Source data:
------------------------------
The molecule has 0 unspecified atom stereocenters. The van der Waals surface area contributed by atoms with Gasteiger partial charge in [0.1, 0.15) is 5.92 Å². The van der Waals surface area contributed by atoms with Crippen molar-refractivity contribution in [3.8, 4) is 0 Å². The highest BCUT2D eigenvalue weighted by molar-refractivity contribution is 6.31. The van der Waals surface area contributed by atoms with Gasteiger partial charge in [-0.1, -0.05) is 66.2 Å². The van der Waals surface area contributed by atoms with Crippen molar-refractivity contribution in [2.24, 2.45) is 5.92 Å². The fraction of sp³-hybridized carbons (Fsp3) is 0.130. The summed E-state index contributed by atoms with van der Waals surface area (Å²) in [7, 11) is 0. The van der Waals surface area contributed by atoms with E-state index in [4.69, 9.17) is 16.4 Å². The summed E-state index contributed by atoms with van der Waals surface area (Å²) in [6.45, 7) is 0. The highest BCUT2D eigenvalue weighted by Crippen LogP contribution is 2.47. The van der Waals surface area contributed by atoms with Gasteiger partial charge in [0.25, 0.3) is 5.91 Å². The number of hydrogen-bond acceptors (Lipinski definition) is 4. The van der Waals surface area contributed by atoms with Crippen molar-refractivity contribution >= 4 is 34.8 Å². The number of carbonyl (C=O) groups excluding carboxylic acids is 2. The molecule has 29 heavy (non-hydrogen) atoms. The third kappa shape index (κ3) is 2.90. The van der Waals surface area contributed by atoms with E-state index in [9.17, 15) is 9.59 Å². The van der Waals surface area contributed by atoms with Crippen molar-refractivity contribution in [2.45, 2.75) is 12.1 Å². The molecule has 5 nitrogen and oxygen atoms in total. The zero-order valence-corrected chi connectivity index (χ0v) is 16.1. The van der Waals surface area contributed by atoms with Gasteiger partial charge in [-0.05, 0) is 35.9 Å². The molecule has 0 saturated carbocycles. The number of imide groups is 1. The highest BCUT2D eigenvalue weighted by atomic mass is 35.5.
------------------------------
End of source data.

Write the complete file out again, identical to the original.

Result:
The molecule has 0 unspecified atom stereocenters. The van der Waals surface area contributed by atoms with Gasteiger partial charge in [0.1, 0.15) is 5.92 Å². The van der Waals surface area contributed by atoms with Crippen molar-refractivity contribution in [3.8, 4) is 0 Å². The highest BCUT2D eigenvalue weighted by molar-refractivity contribution is 6.31. The van der Waals surface area contributed by atoms with Gasteiger partial charge in [-0.1, -0.05) is 66.2 Å². The van der Waals surface area contributed by atoms with Crippen molar-refractivity contribution in [2.24, 2.45) is 5.92 Å². The fraction of sp³-hybridized carbons (Fsp3) is 0.130. The summed E-state index contributed by atoms with van der Waals surface area (Å²) in [7, 11) is 0. The van der Waals surface area contributed by atoms with E-state index in [4.69, 9.17) is 16.4 Å². The summed E-state index contributed by atoms with van der Waals surface area (Å²) in [6.45, 7) is 0. The highest BCUT2D eigenvalue weighted by Crippen LogP contribution is 2.47. The van der Waals surface area contributed by atoms with Gasteiger partial charge in [0.25, 0.3) is 5.91 Å². The number of hydrogen-bond acceptors (Lipinski definition) is 4. The van der Waals surface area contributed by atoms with Crippen molar-refractivity contribution >= 4 is 34.8 Å². The number of carbonyl (C=O) groups excluding carboxylic acids is 2. The molecule has 29 heavy (non-hydrogen) atoms. The third kappa shape index (κ3) is 2.90. The van der Waals surface area contributed by atoms with E-state index in [9.17, 15) is 9.59 Å². The van der Waals surface area contributed by atoms with Crippen molar-refractivity contribution in [2.45, 2.75) is 12.1 Å². The molecule has 5 nitrogen and oxygen atoms in total. The zero-order valence-corrected chi connectivity index (χ0v) is 16.1. The van der Waals surface area contributed by atoms with Gasteiger partial charge in [-0.05, 0) is 35.9 Å². The molecule has 0 saturated carbocycles. The number of imide groups is 1. The highest BCUT2D eigenvalue weighted by atomic mass is 35.5.